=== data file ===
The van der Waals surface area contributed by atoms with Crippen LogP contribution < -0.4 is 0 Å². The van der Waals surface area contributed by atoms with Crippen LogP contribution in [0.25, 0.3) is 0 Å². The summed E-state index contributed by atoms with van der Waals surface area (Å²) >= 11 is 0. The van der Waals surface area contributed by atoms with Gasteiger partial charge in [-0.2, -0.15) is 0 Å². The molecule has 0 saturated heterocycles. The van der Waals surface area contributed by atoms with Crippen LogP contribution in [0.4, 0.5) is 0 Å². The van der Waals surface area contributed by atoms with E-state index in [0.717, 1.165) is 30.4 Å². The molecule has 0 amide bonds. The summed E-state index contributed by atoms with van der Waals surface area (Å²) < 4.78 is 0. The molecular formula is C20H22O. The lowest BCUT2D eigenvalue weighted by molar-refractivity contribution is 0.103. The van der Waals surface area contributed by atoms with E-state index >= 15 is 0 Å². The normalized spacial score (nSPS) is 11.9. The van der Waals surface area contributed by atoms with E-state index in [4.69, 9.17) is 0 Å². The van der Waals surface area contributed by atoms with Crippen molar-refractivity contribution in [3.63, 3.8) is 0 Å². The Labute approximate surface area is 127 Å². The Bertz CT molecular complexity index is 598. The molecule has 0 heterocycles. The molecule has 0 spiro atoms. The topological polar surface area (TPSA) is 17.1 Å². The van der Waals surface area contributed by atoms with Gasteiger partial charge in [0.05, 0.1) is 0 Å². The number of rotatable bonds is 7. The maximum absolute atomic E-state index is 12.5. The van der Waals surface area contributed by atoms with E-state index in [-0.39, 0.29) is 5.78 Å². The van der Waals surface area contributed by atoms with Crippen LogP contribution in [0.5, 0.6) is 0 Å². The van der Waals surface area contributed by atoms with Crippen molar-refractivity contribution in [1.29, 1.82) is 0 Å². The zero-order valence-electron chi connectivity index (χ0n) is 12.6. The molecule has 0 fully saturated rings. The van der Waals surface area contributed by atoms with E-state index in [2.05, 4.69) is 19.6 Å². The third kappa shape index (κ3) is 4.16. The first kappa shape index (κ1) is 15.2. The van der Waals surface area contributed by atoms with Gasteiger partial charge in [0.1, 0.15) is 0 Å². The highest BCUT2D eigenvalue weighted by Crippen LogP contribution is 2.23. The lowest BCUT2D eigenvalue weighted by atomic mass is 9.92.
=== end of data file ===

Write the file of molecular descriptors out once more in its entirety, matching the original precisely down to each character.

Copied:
The van der Waals surface area contributed by atoms with Crippen LogP contribution < -0.4 is 0 Å². The van der Waals surface area contributed by atoms with Crippen LogP contribution in [0.25, 0.3) is 0 Å². The summed E-state index contributed by atoms with van der Waals surface area (Å²) >= 11 is 0. The van der Waals surface area contributed by atoms with Gasteiger partial charge in [-0.2, -0.15) is 0 Å². The molecule has 0 saturated heterocycles. The van der Waals surface area contributed by atoms with Crippen LogP contribution in [0.4, 0.5) is 0 Å². The van der Waals surface area contributed by atoms with E-state index in [0.717, 1.165) is 30.4 Å². The molecule has 0 amide bonds. The summed E-state index contributed by atoms with van der Waals surface area (Å²) < 4.78 is 0. The molecular formula is C20H22O. The lowest BCUT2D eigenvalue weighted by molar-refractivity contribution is 0.103. The van der Waals surface area contributed by atoms with E-state index >= 15 is 0 Å². The normalized spacial score (nSPS) is 11.9. The van der Waals surface area contributed by atoms with E-state index in [4.69, 9.17) is 0 Å². The van der Waals surface area contributed by atoms with Crippen molar-refractivity contribution in [3.63, 3.8) is 0 Å². The Labute approximate surface area is 127 Å². The Bertz CT molecular complexity index is 598. The molecule has 0 heterocycles. The molecule has 0 spiro atoms. The topological polar surface area (TPSA) is 17.1 Å². The van der Waals surface area contributed by atoms with Gasteiger partial charge in [0.05, 0.1) is 0 Å². The number of rotatable bonds is 7. The maximum absolute atomic E-state index is 12.5. The van der Waals surface area contributed by atoms with E-state index in [-0.39, 0.29) is 5.78 Å². The van der Waals surface area contributed by atoms with Crippen LogP contribution in [0.5, 0.6) is 0 Å². The van der Waals surface area contributed by atoms with Crippen molar-refractivity contribution in [1.29, 1.82) is 0 Å². The zero-order valence-electron chi connectivity index (χ0n) is 12.6. The molecule has 0 fully saturated rings. The van der Waals surface area contributed by atoms with E-state index in [2.05, 4.69) is 19.6 Å². The third kappa shape index (κ3) is 4.16. The first kappa shape index (κ1) is 15.2. The van der Waals surface area contributed by atoms with Gasteiger partial charge in [0.1, 0.15) is 0 Å². The highest BCUT2D eigenvalue weighted by Crippen LogP contribution is 2.23. The lowest BCUT2D eigenvalue weighted by atomic mass is 9.92.